Profile For Last Shadow

Last Shadow's Info

  • Location:
    Cape Coral , FL

  • Driving Status:
    Rookie Solo Driver

  • Social Link:

  • Joined Us:
    3 years, 3 months ago

Last Shadow's Bio

41 years old military veteran (19K) 12 years, married with 4 children two are teenagers and attending the university of Debuque, currently reside in Florida.

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Posted:  1 year, 5 months ago

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Today marks 1 year in trucking

Good to hear that first year is out of your system, I’ve been a rookie driver for almost 2 years now, congratulations.

Congrats. May you have many more successful years to come.

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Posted:  1 year, 5 months ago

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These Strong Winds

Serah, be safe out there, and yes praying does help.

First hand experience last evening. Was driving on US-287 from Amarillo to Wichita Falls with 43+k lbs. A mile before l got to the Quanah Loves, l was hit by a gust of wind and pushed to the middle of other lane. Thank God there was no other vehicle or truck beside me at the time.

Just prayed to reach the Loves in one piece where l shut down and sent a macro for late delivery due to "bad weather". It never crossed my mind that this could happen with such a heavy load.

Don't try to be a super hero. Stay safe out there. Its going to get worse.

Posted:  1 year, 8 months ago

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From OTR to Midwest Regional During Winter

UC, that is one of the smartest thing a truck driver can do, I applaud your decision, I am green myself with less than two years and I am also taking the same approach, with me I will take a hit on my miles but I rather take that than go into a ditch or have an accident due to weather conditions from my end or some other driver out there, I plan to drive for a long time till I retire, and I won’t be able to do it if I don’t have my license or confidence, keep trucking my friends.

I personally decided, being that I'm still relatively green when it comes to driving a rig during the winter months, to return to being Midwest regional during the upcoming winter season. I messaged my DBL of my intentions, and he said I'd have to take a 2 cpm pay cut, assuming to get me down to the standard Midwest regional rate. I'd rather build up my confidence at least one more season of winter driving before feeling confident enough to tackle the eastern mountains in such conditions.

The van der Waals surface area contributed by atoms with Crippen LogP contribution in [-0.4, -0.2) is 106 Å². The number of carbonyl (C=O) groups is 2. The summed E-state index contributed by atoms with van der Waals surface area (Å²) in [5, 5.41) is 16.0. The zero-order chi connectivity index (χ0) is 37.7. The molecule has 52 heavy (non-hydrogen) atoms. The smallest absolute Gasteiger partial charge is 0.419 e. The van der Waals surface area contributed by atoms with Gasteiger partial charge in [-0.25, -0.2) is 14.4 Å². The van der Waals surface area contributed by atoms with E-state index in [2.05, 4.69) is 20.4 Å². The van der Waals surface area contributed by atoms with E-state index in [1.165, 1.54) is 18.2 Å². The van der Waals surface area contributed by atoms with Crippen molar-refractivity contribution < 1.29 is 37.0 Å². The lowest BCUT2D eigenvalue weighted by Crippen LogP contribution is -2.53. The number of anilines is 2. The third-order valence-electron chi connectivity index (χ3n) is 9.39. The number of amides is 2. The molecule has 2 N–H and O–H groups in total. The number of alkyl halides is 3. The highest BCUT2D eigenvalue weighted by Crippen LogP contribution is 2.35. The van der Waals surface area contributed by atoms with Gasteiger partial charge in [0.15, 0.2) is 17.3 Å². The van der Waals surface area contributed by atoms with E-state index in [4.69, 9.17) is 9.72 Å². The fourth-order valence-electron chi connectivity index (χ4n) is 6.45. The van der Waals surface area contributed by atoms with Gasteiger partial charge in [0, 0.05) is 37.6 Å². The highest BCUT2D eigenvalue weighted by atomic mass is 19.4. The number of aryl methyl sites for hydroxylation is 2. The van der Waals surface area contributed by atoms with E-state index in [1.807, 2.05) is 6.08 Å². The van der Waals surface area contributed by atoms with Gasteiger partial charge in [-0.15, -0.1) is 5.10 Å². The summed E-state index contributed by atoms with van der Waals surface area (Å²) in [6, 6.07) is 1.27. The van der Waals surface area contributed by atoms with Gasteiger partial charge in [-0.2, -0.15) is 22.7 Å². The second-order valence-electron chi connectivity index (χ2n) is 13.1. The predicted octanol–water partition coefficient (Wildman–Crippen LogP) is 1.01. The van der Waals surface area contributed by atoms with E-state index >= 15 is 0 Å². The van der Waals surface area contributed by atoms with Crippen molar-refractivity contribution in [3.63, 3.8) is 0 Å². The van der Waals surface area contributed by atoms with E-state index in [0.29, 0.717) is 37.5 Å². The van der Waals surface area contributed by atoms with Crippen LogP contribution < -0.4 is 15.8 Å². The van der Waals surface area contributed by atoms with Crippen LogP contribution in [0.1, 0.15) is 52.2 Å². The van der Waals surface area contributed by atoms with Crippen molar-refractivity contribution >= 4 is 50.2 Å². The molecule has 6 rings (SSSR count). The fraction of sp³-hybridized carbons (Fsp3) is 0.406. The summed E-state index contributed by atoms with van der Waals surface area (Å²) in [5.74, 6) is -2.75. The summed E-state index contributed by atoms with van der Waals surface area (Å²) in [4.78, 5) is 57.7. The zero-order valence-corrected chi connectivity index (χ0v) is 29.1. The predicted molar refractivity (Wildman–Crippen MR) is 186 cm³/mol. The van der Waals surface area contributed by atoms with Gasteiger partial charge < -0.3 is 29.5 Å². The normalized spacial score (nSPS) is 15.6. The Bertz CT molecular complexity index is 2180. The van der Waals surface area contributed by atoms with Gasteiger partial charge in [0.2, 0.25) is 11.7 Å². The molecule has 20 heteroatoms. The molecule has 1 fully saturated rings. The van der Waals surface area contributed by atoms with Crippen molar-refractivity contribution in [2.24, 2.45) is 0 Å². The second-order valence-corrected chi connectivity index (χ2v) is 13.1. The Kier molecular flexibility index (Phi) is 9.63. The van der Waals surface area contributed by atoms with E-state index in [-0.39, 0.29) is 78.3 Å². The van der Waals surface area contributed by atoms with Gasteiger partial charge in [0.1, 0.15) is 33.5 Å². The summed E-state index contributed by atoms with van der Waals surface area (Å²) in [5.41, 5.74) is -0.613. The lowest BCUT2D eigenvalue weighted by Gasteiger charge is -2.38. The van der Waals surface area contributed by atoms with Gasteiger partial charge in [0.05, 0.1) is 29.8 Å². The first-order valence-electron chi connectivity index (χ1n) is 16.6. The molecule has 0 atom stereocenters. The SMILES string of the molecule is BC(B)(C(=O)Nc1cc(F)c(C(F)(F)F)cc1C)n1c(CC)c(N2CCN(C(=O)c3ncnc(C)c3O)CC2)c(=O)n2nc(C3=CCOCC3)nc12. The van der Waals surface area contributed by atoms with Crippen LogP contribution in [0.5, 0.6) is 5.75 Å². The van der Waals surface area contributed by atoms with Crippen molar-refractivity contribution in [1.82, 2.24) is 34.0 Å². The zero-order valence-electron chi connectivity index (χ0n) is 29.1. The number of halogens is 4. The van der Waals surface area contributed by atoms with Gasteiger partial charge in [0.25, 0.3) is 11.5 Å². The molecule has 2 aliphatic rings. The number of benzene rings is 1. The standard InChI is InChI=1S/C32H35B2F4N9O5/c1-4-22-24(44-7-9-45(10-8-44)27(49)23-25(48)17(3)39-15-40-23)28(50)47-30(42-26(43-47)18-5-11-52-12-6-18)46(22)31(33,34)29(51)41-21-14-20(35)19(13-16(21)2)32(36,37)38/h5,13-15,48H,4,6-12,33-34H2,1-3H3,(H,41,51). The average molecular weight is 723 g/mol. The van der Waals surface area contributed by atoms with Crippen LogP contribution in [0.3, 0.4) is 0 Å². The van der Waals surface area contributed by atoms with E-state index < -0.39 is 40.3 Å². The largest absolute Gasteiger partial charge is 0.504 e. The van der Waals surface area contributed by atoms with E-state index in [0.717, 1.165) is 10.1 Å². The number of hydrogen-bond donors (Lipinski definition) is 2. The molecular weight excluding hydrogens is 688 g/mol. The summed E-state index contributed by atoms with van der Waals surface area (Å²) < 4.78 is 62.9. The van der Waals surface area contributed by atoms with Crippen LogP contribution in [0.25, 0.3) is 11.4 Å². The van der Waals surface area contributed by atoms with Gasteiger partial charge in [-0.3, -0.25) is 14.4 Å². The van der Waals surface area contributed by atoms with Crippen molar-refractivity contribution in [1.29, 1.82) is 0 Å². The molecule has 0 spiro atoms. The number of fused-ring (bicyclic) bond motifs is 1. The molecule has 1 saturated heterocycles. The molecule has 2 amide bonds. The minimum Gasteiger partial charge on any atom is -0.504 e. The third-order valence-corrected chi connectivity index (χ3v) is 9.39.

While I do have experience in winter conditions from last year, my career was very much in it's infancy at that point, so I feel this is the best decision for me right now. I'd rather take a pay cut and run with less risk/stress. Plus, it's only a few months out of the year; I have plenty of time in the warmer months to run my happy little *** off and recoup the overall loss.

Thoughts on my choice?

Posted:  1 year, 8 months ago

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Balance weight in trailer

Thanks Brett, like always your money bro.

I always felt it was very important for all of those reasons, but mostly because of safe braking. You really want a pretty even amount of weight on all axles so that no one set of axles is so light that it wants to lock up the wheels under braking.

If you can get your drive tandem and trailer tandem within about 2,000 pounds of each other you'll be fine. If one is going to be a little heavier than the other, I would prefer the drive tandem to be a little heavier than the trailer tandem for two reasons:

1) You want to make sure you're heavy enough on the drive tandem to get good traction under acceleration

2) If one of those tandem sets does break loose under braking, you'd want it to be your trailer tandem. A trailer jackknife, caused by your trailer tandem locking up, is relatively easy to notice and correct and it happens rather slowly. A tractor jackknife, where the tractor spins around because your drive tandem locked up, happens almost instantaneously and there's almost no chance of coming out of it once it starts. You're also in total control of the vehicle during a trailer jackknife, but you'll have no control of the vehicle after a tractor jackknife.

So locking up your drive tandem under braking is infinitely more dangerous than locking up your trailer tandem.

The tire wear and fuel mileage thing will come into play a little, also. So it's helpful to have good balance for those reasons too. But for me, safety under braking and traction under acceleration were the big reasons to have a good balance.

Also, you absolutely want to make sure you have as close to 12,000 on the steers as possible once you're above roughly 72,000 pounds. Most trucks are set up this way already. Losing traction on your steer axle during steering or braking can also be catastrophic, of course. So you want to make sure that your 5th wheel is as far forward as you can have it and still remain at about 12,000 pounds when loaded real heavy.

Posted:  1 year, 8 months ago

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Balance weight in trailer